Subject: A practical example of a click-wrap license
From: "Lawrence E. Rosen" <lrosen@rosenlaw.com>
Date: Sun, 4 Aug 2002 05:50:20 -0700

Please consider the following scenario:

I create a program that I want to release to the world under an open
source license ("KillerApp", or "KA").  I want to provide all the rights
to the KA code that the OSD mandates, including the rights to use, copy,
make modifications, and distribute.  I also publish the source code.

The KA license contains not only a copyright grant but, because I own an
important patent, contains a patent grant to "make, have made, use,
practice, sell, and offer for sale, and/or oterwise dispose of " the KA
code and modifications.  (See Mozilla Public License version 1.1,
section 2.1(b), for an example of such a patent grant.)

I want the following two provisions in the KA license.  First, I want
defensive suspension, meaning that if any user sues me for patent
infringement, his license to "make, use or sell" my KA code is
suspended.  (See Mozilla Public License version 1.1, section 8, for an
example of such a provision.)  Second, I want an arbitration provision
so that I can ensure that any disputes about this license or about the
defensive suspension of the license can be resolved in California
without expensive court proceedings.  (See Specht v. Netscape for a
description of such a provision.)

In order to satisfy my attorney's concerns that the above provisions be
enforceable, I am instructed to ensure that there is a clear
manifestation of assent to my license.  (My attorney has read Specht v.
Netscape.)  I wish to do this by a click-wrap procedure that is invoked
upon installation (or first use) of the KA program.  I provide notice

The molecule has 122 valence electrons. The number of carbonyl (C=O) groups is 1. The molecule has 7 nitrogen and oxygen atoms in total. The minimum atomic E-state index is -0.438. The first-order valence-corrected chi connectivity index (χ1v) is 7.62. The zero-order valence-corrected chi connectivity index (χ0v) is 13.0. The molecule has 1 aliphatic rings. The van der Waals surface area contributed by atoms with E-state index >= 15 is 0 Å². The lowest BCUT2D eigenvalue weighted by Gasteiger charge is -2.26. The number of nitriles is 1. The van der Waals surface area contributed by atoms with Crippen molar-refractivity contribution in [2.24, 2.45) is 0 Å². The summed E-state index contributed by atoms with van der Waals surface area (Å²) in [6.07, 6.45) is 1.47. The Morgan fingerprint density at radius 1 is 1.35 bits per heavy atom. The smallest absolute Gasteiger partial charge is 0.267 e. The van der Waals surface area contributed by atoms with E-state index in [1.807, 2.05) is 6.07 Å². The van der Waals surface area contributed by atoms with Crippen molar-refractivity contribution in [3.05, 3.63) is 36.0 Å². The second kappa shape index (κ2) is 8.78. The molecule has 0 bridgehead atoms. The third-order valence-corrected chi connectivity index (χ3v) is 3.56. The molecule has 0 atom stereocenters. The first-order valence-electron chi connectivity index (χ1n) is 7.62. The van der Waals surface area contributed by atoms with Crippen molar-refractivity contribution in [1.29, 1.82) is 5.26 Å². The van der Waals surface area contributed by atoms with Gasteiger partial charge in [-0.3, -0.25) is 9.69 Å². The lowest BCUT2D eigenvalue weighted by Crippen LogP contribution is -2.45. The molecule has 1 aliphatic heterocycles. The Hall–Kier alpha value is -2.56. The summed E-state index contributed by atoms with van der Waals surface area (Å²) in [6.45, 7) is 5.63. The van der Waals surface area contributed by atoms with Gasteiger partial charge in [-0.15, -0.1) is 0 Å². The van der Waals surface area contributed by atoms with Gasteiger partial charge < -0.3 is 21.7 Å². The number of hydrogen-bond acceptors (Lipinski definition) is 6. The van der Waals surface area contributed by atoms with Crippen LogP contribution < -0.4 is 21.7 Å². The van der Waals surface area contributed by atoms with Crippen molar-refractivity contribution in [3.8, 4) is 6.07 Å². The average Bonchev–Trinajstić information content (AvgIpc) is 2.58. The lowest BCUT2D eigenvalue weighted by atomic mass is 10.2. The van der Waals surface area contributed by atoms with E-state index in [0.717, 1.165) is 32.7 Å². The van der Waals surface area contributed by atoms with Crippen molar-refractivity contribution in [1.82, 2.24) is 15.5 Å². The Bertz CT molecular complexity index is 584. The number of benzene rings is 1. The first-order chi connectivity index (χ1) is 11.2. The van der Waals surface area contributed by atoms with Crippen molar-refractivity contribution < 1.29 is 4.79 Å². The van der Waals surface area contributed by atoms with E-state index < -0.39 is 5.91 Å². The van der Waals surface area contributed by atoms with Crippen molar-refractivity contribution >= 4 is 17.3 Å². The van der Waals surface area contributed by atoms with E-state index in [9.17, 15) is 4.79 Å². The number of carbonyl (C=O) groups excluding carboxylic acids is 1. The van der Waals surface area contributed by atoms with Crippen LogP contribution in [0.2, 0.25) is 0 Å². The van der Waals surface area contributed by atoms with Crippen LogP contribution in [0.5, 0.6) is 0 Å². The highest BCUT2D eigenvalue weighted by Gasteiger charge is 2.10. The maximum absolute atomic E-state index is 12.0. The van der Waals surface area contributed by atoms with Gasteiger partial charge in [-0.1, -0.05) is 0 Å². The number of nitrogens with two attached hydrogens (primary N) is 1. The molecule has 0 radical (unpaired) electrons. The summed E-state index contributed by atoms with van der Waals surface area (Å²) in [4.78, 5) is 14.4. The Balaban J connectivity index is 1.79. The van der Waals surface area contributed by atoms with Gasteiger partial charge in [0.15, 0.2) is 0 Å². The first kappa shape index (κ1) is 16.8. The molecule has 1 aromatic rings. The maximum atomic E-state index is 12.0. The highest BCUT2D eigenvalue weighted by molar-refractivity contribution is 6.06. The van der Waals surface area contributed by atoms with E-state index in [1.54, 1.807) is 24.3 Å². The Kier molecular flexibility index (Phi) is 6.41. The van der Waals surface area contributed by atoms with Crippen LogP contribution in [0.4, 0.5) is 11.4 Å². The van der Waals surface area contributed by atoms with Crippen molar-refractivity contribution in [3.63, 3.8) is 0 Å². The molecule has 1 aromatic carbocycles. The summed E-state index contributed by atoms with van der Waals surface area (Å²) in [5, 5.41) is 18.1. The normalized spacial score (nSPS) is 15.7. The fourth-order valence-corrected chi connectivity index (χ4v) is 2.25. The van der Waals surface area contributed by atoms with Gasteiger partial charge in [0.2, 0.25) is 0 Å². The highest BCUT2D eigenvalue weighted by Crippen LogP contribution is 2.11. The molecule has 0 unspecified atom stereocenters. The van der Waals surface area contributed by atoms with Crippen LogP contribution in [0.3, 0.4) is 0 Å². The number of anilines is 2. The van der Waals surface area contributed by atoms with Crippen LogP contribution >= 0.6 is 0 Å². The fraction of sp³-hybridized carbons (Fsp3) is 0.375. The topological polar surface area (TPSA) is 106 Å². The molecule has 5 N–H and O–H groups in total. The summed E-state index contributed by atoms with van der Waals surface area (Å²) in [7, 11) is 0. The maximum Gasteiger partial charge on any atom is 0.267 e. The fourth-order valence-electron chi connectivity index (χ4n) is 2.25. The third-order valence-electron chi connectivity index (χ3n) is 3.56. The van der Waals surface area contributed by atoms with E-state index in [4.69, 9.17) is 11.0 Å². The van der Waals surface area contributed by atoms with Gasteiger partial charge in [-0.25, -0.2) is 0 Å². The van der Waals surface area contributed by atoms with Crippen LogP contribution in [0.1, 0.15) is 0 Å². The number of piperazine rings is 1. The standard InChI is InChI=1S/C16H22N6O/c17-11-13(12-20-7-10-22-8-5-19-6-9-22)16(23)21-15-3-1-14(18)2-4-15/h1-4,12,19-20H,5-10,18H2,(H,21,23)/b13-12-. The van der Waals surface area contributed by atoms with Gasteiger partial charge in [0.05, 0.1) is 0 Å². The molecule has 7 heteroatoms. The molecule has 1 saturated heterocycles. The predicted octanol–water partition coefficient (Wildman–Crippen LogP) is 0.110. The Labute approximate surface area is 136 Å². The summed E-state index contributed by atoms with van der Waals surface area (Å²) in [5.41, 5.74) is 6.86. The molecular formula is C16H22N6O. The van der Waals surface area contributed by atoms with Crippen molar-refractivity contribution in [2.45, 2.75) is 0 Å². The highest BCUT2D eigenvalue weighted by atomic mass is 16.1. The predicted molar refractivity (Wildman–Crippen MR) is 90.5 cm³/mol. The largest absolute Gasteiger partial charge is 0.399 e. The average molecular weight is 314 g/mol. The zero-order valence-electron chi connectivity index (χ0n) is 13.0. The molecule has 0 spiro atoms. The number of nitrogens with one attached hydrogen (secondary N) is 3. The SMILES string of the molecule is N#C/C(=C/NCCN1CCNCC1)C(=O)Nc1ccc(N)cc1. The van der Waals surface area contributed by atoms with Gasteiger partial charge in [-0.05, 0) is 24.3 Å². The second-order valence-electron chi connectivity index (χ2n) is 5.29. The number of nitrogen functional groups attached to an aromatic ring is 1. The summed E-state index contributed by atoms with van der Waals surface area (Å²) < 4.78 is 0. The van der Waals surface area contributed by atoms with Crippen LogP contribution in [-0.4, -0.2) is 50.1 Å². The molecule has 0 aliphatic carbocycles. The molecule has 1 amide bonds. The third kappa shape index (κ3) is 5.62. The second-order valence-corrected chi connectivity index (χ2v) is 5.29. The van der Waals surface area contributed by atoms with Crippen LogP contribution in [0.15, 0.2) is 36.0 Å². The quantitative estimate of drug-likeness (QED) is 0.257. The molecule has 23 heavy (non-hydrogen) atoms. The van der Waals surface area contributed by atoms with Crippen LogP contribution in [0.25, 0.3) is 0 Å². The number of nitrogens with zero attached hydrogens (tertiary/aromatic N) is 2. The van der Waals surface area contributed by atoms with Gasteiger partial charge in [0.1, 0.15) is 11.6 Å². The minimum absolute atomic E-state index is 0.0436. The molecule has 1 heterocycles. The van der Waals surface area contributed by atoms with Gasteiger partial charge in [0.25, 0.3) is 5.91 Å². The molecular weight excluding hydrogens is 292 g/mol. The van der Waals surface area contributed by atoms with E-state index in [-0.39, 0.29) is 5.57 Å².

that anyone who is not completely satisfied with the license terms may
return the "free" software to me for a complete refund.  

In order to ensure that this manifestation of assent procedure is always
effective, I want to include a provision in my license requiring my
distributors to retain that click-wrap procedure -- along with my
copyright and patent notices -- when they distribute my program.

Is my KA license open source?  Should the OSD prevent me from getting
OSI certification for KA because I included a click-wrap requirement in
my license?

Should I care that some users will click past my click-wrap notice
without reading my license under the mistaken impression that this makes
my license unenforceable against them?

Should I care that some distributors, perhaps including Debian, refuse
to include KA on their distribution disk because they don't like
click-wrap licenses?

Please note that I have purposely avoided any discussion about warranty
provisions in my license.  Leave such considerations out of your
responses.

/Larry Rosen

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